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Fire Safety Complaints


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Im interested to hear what other FRSs do in the event of a fire safety complaint being made by a member of the public. 

As an example, a member of the public comes to the station and complains that either her workplace or a shop she has been to has the fire exits either blocked or locked. What do you do? Do you investigate yourself and then involve your fire safety team or do you pass it straight onto your fire safety team to visit. 

In GMFRS we would more than likely pop round and have a look. If there was a risk to life, I would be expected to remain in attendance and ensure a fire safety officer was on route. If the breach is not too serious, I could explain the reason for the visit and ask the premise to fix the issue and call back. 

There are a lot of scenarios, but Im interested to hear any examples you have had to deal with and how. I think it would also help other members realise what they can and cant do, should they encounter an issue ;)

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Carl, in the scenario you have used, exactly the same for us, local crews visit and "enlighten" the occupants with a return visit if required. Obviously if the owner will not comply then a fire safety officer will be mobilised to consider any enforcement action.

Recently we get more calls where illegal work practices are called in, we will work with the other enforcement agencies as we are often able to gain access to clarify evidence whilst still performing our fire safety role, where they are refused or under staffed to investigate ...generally (not always )there will be fire safety breaches where illegal work practices are in use.

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Almost the same. If it comes in to the local station then they will attend and request advice from a Senior FSO or the local FS team during the day. If it comes in via 999, (as they do) or via any other non ops based department such as switchboard or area HQ it will generally be routed to control who will page the nearest SFSO. As an SFSO, I get a few of these. I will always send the local station to have a look and get them to call me once on scene to tell me what they think and talk me through it. Most of the time, I'll get them to do a station notification to that Borough's FS team, but if its out of hours and hits the prohibition potential I'll go myself to have a look. I'd say 95% are dealt with by crews and the local team, but I have had some shockers that have ended up in A31 prohibitions that suck the life out of me.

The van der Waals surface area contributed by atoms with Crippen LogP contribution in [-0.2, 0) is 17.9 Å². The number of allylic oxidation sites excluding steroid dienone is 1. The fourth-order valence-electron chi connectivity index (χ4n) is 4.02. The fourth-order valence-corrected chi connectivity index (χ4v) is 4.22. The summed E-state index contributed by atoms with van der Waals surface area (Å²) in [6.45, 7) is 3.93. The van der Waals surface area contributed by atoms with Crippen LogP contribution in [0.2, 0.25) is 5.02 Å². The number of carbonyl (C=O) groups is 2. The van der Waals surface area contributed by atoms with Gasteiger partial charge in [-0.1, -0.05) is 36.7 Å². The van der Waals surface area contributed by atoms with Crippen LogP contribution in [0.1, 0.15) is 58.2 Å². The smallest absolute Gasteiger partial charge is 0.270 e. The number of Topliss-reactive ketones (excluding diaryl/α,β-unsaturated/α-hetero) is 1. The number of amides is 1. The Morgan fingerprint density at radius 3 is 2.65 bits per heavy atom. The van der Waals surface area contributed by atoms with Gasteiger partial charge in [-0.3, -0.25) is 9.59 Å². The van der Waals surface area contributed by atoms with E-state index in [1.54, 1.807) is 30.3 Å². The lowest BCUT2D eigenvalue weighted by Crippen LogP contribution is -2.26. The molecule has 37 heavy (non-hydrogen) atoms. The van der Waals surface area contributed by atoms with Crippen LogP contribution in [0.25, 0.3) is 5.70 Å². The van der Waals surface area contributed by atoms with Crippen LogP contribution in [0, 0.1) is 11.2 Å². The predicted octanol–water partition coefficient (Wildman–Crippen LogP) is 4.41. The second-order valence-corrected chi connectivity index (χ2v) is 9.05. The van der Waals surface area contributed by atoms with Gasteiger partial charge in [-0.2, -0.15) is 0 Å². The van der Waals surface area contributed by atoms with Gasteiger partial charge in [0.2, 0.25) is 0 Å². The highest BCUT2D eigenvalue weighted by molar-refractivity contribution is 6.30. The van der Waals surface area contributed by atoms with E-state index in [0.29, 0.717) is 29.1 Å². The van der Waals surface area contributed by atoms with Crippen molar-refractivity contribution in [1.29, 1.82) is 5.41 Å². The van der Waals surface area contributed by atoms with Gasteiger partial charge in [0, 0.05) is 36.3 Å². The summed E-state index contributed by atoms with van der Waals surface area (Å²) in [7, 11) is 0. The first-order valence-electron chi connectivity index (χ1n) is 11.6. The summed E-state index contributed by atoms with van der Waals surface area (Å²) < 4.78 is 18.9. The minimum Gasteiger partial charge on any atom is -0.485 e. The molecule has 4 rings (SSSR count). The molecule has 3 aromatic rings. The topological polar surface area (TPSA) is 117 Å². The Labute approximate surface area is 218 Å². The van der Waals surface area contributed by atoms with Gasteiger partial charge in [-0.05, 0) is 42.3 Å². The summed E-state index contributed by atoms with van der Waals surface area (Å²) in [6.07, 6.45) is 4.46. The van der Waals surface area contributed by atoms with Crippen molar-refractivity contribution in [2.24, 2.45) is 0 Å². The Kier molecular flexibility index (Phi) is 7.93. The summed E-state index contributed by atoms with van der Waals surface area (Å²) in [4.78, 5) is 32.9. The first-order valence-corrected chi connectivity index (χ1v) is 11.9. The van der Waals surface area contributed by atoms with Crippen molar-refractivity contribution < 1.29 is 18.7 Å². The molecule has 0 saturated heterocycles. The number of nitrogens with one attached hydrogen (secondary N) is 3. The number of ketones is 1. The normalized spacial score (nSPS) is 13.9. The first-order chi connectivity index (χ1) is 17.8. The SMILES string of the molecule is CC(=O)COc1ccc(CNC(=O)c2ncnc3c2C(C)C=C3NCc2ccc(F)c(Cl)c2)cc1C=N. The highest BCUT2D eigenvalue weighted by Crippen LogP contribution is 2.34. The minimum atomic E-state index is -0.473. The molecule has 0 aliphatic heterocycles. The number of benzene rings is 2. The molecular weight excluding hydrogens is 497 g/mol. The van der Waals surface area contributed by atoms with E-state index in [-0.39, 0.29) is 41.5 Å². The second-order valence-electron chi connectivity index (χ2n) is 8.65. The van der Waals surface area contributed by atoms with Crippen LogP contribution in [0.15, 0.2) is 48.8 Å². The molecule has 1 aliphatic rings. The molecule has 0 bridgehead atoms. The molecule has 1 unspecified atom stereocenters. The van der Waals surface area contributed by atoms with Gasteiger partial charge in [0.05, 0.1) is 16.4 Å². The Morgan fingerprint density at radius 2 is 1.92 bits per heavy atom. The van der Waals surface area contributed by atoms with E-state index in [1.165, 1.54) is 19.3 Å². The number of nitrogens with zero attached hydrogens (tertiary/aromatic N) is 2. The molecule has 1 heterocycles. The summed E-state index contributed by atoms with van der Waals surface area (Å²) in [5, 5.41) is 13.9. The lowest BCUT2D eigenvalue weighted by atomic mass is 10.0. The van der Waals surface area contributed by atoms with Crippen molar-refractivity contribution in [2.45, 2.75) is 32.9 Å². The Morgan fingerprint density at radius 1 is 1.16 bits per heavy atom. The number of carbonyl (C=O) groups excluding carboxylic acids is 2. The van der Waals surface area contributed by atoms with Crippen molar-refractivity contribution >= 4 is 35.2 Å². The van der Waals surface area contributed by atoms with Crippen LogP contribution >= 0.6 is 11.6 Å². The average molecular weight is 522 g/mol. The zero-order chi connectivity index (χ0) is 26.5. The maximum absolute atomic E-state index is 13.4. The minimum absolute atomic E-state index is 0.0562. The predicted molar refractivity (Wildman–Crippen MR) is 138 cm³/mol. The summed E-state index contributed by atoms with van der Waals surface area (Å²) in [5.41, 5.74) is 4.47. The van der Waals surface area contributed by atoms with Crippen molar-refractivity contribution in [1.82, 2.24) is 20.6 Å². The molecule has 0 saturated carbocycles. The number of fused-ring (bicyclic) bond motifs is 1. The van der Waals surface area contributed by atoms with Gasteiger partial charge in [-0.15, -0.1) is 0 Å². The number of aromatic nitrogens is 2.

Generally, with the housing crisis what it is in London, we try hard to avoid prohibition from sleeping accomodation (which most are) as then generally ends up with people going into B&B and open to a host of other risks. Sometimes partial prohibition can't be avoided (the 18 beds in 3 basement rooms beneath a chinese takeaway with a single escape stair to the kitchen as an example). But we can and do work with the local authorities to get the RP to spend a couple of hours mitigating (removing stuff from exit routes, fixing detection systems, reparing compartmentation breaches etc) as you'll be surprised how willing they can be to spend a couple of hundred to get a contractor in if it looks like we are going to cut off the £1000's they receive for the hovels then rent out down here.

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15 hours ago, Steve said:

....... but I have had some shockers that have ended up in A31 prohibitions that suck the life out of me.

10/10 Steve for even getting to issue a Prohibition. Notwithstanding the issue related to housing you referred to, I really do think the LFB should be tougher. There seems to be a huge reluctance by some to drag an Area Manager off the golf course and dish a few more Prohibition Notices out. I am not sure if its because they are somewhat over complicated to issue or whether there's political reasons:

I once discovered a 6 storey single staircase hotel where an office had been built on a within the staircase between the ground and first floors. The electrical installation was shoddy and the alternative escape route that involved a fold down ladder and a complex route over the roof and through an adjacent premises was no longer viable - as the neighbours had locked their rooftop door. I called my boss out as IMO the prohibition threshold had clearly been breached. He decided an enforcement notice rather than prohibition. This meant that the LFB were content that paying guests would be sleeping on the top floors of this dangerous building for at least 28 days before any action would be taken!

Another day, another ADO and another shocking hotel which had an alternative via a steel balcony, then via a unlocked window into the bathroom of a neighbouring flat which was not part of the hotel!!!! I needed to walk this curious route and discovered - rather dramatically - the steel balcony wasn't fit for purpose as it partly collapsed when me and tow others were on it! Again, called my ADO and he entered into an agreement with the dodgy lying hotelier that the top floor wouldn't be used. I went back in 3 weeks to find - yep you have guessed it - 2 families in these rooms. Still no prohibition - just a stern talking to

Frustrating or what?!!

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  • 8 months later...

If a Fire Safety complaint came into Oxfordshire, it would be passed straight to the the fire safety manager for that area. The manager would then get an hour to put into place some kind of action i.e. nominate a fire safety officer to attend site. The urgency of that visit would depend on the nature of the complaint etc. Ops crews wouldn't normally get involved with any complaint given directly to them. 

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